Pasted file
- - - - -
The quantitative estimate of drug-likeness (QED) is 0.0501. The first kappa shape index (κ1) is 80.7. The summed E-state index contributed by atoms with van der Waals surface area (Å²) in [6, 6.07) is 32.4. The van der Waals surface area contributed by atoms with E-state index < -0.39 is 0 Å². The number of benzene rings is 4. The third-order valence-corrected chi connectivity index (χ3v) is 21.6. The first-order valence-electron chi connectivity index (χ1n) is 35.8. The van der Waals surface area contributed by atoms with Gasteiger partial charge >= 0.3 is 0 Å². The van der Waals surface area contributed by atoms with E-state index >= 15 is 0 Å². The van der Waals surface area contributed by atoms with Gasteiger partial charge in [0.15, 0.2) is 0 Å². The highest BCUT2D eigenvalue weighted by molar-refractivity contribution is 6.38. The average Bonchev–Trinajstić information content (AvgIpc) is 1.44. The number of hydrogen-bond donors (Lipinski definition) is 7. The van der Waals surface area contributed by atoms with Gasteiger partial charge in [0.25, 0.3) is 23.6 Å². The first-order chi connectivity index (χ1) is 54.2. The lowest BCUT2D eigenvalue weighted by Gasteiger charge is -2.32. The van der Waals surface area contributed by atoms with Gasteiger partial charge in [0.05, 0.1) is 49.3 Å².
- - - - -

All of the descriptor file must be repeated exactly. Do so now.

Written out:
The quantitative estimate of drug-likeness (QED) is 0.0501. The first kappa shape index (κ1) is 80.7. The summed E-state index contributed by atoms with van der Waals surface area (Å²) in [6, 6.07) is 32.4. The van der Waals surface area contributed by atoms with E-state index < -0.39 is 0 Å². The number of benzene rings is 4. The third-order valence-corrected chi connectivity index (χ3v) is 21.6. The first-order valence-electron chi connectivity index (χ1n) is 35.8. The van der Waals surface area contributed by atoms with Gasteiger partial charge >= 0.3 is 0 Å². The van der Waals surface area contributed by atoms with E-state index >= 15 is 0 Å². The van der Waals surface area contributed by atoms with Gasteiger partial charge in [0.15, 0.2) is 0 Å². The highest BCUT2D eigenvalue weighted by molar-refractivity contribution is 6.38. The average Bonchev–Trinajstić information content (AvgIpc) is 1.44. The number of hydrogen-bond donors (Lipinski definition) is 7. The van der Waals surface area contributed by atoms with Gasteiger partial charge in [0.25, 0.3) is 23.6 Å². The first-order chi connectivity index (χ1) is 54.2. The lowest BCUT2D eigenvalue weighted by Gasteiger charge is -2.32. The van der Waals surface area contributed by atoms with Gasteiger partial charge in [0.05, 0.1) is 49.3 Å².